The title of this essay is borrowed from the headline of a review of a book by Mark Palmer, Breaking the Real Axis of Evil, the main point of which is that, beyond terrorism as the primary threat to the world, it is dictatorship itself that must be recognized as a crime against humanity. It follows, now that Saddam Hussein is in captivity, that we should move on to other tyrants who are the real causes of most of the miseries that plague mankind. This is not a call for making war on every non-democratic regime, but rather a “how to” guide for adopting diplomatic, economic and other policies that place a high priority on displacing dictatorships with governments of consent. I can imagine that this attitude, not to mention this book, are anathema in many corners of the U. S. Department of State, which prize “stability” and “engagement” over revolution and confrontation.The capture of Saddam ranks with the capture of the world’s great tyrants (which could have included Hitler and should have included Stalin), and only a self-serving fool like Howard Dean could not consider it a positive development for American security. And is it surprising or coincidental that Moammar Gadhafi of Libya chose this moment to throw in the towel? Headlines and a couple of Democratic Presidential candidates proclaimed the success of “isolation”, “sanctions”, and other elements of multi-lateral diplomacy. Who do they think they are kidding? Certainly not Col. Gadhafi. This was purely a function of U. S. and British power and the demonstrated will to use it, and it is a vindication of the Bush Doctrine in the war on terrorism. Now let’s take a page from Palmer’s book, create the office of “Assistant Secretary for Ousting Dictators” in the State Department, and on to Syria, Iran, North Korea, Saudi Arabia, etc.
Does anyone really believe that the American Association of Retired Persons would have supported the Medicare/Prescription Drug bill if it represented true market-based reform? The only reason for their support is that they know it is inevitable that the originally projected $400 billion cost will be greatly expanded, and they will be back with Tom Daschle and Ted Kennedy working on “fixing it” as soon as Congress reconvenes. The Democrats and their allied protection racket are adamantly opposed to any reform that introduces the dynamic of competition to the delivery of public goods, which is precisely the dynamic that will ultimately necessary to insure quality and control health care costs. As Stephen Moore of the Cato Institute points out, there are only two industries in America today that suffer from rampant inflation, health care and education, and in both cases the government plays the dominant role, either in delivery or finance or both. This is not coincidental. The only saving grace in this bill is the provision for Health Savings Accounts, which will afford individuals the same tax treatment for their deposits to these accounts as are now only available to employer-paid health insurance premiums. This is an empowering idea that could be revolutionary. Let’s hope it gets off the ground in a big way before the “non-compete” crowd “fixes” it.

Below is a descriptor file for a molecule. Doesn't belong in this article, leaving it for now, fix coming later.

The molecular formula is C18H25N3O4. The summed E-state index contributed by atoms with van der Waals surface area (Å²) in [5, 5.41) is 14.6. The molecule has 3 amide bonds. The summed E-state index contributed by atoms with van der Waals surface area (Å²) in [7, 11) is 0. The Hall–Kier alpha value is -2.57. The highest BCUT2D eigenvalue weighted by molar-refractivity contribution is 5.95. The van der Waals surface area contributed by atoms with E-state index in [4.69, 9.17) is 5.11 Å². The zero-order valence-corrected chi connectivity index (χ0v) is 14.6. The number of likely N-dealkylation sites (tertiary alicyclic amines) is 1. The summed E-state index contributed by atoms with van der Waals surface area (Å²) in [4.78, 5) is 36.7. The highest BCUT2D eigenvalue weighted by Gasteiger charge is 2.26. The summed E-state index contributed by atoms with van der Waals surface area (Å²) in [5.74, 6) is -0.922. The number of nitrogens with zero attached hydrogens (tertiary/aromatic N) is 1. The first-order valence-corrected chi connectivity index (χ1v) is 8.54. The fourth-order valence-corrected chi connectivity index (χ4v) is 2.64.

As much as he deserves credit for his bold foreign policy, the President deserves criticism for a total lack of restraint in domestic spending, and, as much as they wish, administration apologists cannot lay it off on wartime spending as the culprit. As the Heritage Foundation reports, since 9-11-01, 55% of the total federal spending increase of $296 billion has been in areas totally unrelated to defense and homeland security, discretionary in the sense that lawmakers have control over them. And this is before any impact of the prescription drug benefit bill. Some Republican leaders have responded that this, as the Wall Street Journal calls it, is “the price of governance” as the majority party in order to be responsive to voter concerns and “getting things done”. But overall spending grew by 21% over the past two years, under a government whose legislative and executive branches were both under Republican control for the first time in fifty years, and George W. Bush is the first President since John Quincy Adams not to have vetoed a bill at this point in his term. Is this the party of Reagan and the party of the Gingrich Revolution of 1994 and the Contract with America? Maybe divided government isn’t so bad—let’s hear it for gridlock!